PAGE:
DOI: 10.1093/mnras/stad2644 ISSN:

Constraining the geometry of the reflection nebula NGC 2023 with [O i]: Emission & Absorption

Bhaswati Mookerjea, Göran Sandell, Rolf Güsten, Helmut Wiesemeyer, Yoko Okada, Karl Jacobs
  • Space and Planetary Science
  • Astronomy and Astrophysics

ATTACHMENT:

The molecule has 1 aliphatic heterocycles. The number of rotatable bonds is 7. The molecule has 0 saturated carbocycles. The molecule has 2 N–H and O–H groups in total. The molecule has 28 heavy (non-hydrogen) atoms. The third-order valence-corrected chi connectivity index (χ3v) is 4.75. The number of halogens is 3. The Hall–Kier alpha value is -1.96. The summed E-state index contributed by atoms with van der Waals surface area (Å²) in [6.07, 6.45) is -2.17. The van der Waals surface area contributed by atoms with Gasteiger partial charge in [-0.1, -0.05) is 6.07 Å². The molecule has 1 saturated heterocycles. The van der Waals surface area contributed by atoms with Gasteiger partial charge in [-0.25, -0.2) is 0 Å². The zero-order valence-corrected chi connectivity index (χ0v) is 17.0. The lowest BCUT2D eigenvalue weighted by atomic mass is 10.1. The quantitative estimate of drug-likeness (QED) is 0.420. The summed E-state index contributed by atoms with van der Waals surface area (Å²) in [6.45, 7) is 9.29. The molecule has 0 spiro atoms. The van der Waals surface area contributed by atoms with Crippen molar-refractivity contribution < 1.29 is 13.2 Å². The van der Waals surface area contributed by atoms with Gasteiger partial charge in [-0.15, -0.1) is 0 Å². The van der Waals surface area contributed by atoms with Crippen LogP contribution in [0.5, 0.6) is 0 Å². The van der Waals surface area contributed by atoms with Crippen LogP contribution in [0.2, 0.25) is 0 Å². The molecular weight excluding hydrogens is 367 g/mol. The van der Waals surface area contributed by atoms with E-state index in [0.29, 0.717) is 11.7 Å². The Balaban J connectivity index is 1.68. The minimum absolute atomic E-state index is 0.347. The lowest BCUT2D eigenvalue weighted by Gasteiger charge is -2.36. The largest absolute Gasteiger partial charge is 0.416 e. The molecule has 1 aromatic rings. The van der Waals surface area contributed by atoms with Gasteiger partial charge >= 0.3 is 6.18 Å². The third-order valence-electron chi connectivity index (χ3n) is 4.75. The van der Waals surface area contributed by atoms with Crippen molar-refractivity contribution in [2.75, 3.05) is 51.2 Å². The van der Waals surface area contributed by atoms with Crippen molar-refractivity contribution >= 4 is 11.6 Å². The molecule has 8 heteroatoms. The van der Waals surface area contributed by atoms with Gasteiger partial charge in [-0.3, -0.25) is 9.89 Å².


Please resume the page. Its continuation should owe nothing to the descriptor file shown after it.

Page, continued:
We have mapped the NGC 2023 reflection nebula in the 63 and 145 μm transitions of [O i] and the 158 μm [C ii] spectral lines using the heterodyne receiver upGREAT on SOFIA. The observations were used to identify the diffuse and dense components of the PDR traced by the [C ii] and [O i] emission, respectively. The velocity-resolved observations reveal the presence of a significant column of low-excitation atomic oxygen, seen in absorption in the [O i] 63 μm spectra, amounting to about 20–60% of the oxygen column seen in emission in the [O i] 145 μm spectra. Some self-absorption is also seen in [C ii], but for the most part it is hardly noticeable. The [C ii] and [O i] 63 μm spectra show strong red- and blue-shifted wings due to photo evaporation flows especially in the southeastern and southern part of the reflection nebula, where comparison with the mid- and high-J CO emission indicates that the C+ region is expanding into a dense molecular cloud. Using a two-slab toy model the large-scale self-absorption seen in [O i] 63 μm is readily explained as originating in foreground low-excitation gas associated with the source. Similar columns have also been observed recently in other Galactic photon-dominated-regions (PDRs). These results have two implications: for the velocity-unresolved extra-galactic observations this could impact the use of [O i] 63 μm as a tracer of massive star formation and secondly the widespread self-absorption in [O i] 63 μm leads to underestimate of the column density of atomic oxygen derived from this tracer and necessitates the use of alternative indirect methods.

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